The United States and Cuba have reached a deal to reopen embassies and reestablish diplomatic relations for the first time since 1961, said a senior administration official.
President Obama and Secretary of State John F. Kerry, who is in Switzerland for the final round of negotiations with Iran over its nuclear program, are both expected to speak about the historic breakthrough Wednesday morning.
The United States and Cuba initially announced the plan to reestablish diplomatic relations late last year. The move, which followed more than 18 months of secret negotiations, was made possible by Cuba’s accession to release a detained U.S. aid contractor.
Since then, progress toward a formal reopening of embassies has progressed slowly. In April, Obama met briefly with Cuban President Raúl Castro on the sidelines of the Summit of the Americas in Panama, symbolically ending more than a half-century of official estrangement.
“Over time, it is possible for us to turn the page and develop a new relationship between our two countries,” Obama said at the April summit.
After the two shook hands, Castro said he agreed with Obama.
“We are willing to discuss everything, but we need to be patient, very patient,” the Cuban leader said.
Cuban officials visited Washington in May for a fourth round of talks on reestablishing diplomatic relations and opening embassies in their respective capitals. A big point of contention in the talks had been whether U.S. diplomats would be able to move about Cuba without seeking government permission.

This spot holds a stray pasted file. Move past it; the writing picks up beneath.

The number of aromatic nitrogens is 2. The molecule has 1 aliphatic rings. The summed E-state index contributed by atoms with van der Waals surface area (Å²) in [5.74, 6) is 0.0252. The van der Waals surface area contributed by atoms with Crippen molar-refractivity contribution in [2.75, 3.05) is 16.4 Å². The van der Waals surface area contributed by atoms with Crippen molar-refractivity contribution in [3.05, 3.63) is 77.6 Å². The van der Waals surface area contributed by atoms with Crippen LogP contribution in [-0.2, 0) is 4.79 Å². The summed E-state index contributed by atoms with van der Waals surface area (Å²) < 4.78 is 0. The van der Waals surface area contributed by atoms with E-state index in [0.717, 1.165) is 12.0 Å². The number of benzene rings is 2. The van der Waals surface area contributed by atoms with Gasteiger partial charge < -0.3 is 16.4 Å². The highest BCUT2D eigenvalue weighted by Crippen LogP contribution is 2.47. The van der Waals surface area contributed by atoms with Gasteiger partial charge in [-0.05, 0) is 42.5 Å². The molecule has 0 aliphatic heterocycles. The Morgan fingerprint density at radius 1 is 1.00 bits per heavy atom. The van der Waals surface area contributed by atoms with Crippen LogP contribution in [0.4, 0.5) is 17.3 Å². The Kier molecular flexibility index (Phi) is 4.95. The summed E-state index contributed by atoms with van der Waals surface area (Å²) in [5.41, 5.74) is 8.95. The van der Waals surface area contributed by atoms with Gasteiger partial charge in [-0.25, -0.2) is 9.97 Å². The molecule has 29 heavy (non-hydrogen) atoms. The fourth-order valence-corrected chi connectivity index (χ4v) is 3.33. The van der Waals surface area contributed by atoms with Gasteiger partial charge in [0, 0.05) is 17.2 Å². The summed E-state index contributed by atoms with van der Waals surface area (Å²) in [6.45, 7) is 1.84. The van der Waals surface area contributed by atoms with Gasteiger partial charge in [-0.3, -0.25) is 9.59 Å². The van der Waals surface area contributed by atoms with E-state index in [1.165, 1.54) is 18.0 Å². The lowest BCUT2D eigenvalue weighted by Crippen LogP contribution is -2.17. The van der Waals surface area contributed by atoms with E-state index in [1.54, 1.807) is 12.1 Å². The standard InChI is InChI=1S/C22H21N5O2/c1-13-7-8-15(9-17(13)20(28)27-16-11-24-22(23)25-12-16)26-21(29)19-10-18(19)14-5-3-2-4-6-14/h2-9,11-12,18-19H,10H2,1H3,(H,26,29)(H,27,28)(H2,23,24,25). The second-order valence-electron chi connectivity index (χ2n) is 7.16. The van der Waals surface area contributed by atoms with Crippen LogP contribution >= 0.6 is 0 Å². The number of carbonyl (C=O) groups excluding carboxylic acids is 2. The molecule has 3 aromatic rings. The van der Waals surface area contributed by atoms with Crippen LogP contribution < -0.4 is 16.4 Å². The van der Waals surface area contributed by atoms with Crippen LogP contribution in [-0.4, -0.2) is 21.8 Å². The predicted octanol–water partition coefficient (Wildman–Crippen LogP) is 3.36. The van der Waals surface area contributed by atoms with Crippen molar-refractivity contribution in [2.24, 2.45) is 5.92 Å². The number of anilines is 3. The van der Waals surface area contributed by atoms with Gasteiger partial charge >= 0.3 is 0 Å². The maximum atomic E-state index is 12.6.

Both U.S. and Cuban officials expressed hope after the May meetings that a deal was imminent. White House press secretary Josh Earnest even raised the possibility that Obama would visit Cuba during his remaining time in the White House.
The reopening of the embassy would probably clear one of the final barriers to the president realizing that goal.
The White House must notify Congress 15 days before opening the embassy. After relations were severed in 1961, U.S. officials mothballed the six-story modernist embassy. U.S. officials returned to Havana in 1977 when the two countries opened “Interests Sections” under the auspices of the Swiss government. The American compound currently has about 50 U.S. staffers.
A big break in the initial negotiations with Havana came when Obama shook Castro’s hand at the 2013 memorial service for former South African leader Nelson Mandela.
“That caught the Cubans off guard,” Ben Rhodes, a deputy national security adviser, said in an interview Monday at the Aspen Ideas Festival. “When we saw them next they said, ‘Your president treated us with respect.’ ”
Even after the embassy is reopened, it would take congressional action to end the decades-long economic embargo of the island nation. Republicans controlling Congress have vowed to keep the embargo in place.